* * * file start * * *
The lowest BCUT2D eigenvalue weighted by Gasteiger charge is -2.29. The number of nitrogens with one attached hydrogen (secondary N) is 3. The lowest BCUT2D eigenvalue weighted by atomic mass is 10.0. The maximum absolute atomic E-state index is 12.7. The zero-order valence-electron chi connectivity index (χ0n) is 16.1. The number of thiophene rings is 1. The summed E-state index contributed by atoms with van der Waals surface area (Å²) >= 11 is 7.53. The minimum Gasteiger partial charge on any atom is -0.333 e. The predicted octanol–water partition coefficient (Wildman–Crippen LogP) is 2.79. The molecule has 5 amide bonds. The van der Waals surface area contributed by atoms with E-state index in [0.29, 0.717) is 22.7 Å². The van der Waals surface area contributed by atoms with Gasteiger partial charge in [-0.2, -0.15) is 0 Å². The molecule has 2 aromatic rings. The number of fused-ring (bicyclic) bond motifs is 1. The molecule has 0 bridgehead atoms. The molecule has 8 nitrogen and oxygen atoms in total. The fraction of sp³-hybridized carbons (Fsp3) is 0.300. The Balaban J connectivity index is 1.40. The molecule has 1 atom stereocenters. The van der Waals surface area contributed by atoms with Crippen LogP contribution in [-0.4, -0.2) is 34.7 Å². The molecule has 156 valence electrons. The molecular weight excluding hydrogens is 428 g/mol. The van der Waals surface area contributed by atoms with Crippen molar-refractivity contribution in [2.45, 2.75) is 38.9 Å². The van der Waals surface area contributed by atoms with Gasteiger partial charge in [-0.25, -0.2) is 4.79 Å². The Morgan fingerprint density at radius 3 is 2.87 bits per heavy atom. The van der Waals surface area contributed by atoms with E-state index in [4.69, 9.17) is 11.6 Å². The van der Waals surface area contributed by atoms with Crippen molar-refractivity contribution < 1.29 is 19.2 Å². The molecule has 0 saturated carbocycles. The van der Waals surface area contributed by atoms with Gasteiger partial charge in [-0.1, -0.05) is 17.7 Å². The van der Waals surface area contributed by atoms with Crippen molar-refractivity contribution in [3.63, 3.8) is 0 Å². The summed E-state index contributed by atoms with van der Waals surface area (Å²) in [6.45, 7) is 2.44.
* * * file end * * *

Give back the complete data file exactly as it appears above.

The lowest BCUT2D eigenvalue weighted by Gasteiger charge is -2.29. The number of nitrogens with one attached hydrogen (secondary N) is 3. The lowest BCUT2D eigenvalue weighted by atomic mass is 10.0. The maximum absolute atomic E-state index is 12.7. The zero-order valence-electron chi connectivity index (χ0n) is 16.1. The number of thiophene rings is 1. The summed E-state index contributed by atoms with van der Waals surface area (Å²) >= 11 is 7.53. The minimum Gasteiger partial charge on any atom is -0.333 e. The predicted octanol–water partition coefficient (Wildman–Crippen LogP) is 2.79. The molecule has 5 amide bonds. The van der Waals surface area contributed by atoms with E-state index in [0.29, 0.717) is 22.7 Å². The van der Waals surface area contributed by atoms with Gasteiger partial charge in [-0.2, -0.15) is 0 Å². The molecule has 2 aromatic rings. The number of fused-ring (bicyclic) bond motifs is 1. The molecule has 0 bridgehead atoms. The molecule has 8 nitrogen and oxygen atoms in total. The fraction of sp³-hybridized carbons (Fsp3) is 0.300. The Balaban J connectivity index is 1.40. The molecule has 1 atom stereocenters. The van der Waals surface area contributed by atoms with Crippen LogP contribution in [-0.4, -0.2) is 34.7 Å². The molecule has 156 valence electrons. The molecular weight excluding hydrogens is 428 g/mol. The van der Waals surface area contributed by atoms with Crippen molar-refractivity contribution in [2.45, 2.75) is 38.9 Å². The van der Waals surface area contributed by atoms with Gasteiger partial charge in [-0.25, -0.2) is 4.79 Å². The Morgan fingerprint density at radius 3 is 2.87 bits per heavy atom. The van der Waals surface area contributed by atoms with E-state index in [4.69, 9.17) is 11.6 Å². The van der Waals surface area contributed by atoms with Crippen molar-refractivity contribution < 1.29 is 19.2 Å². The molecule has 0 saturated carbocycles. The van der Waals surface area contributed by atoms with Gasteiger partial charge in [-0.1, -0.05) is 17.7 Å². The van der Waals surface area contributed by atoms with Crippen molar-refractivity contribution in [3.63, 3.8) is 0 Å². The summed E-state index contributed by atoms with van der Waals surface area (Å²) in [6.45, 7) is 2.44.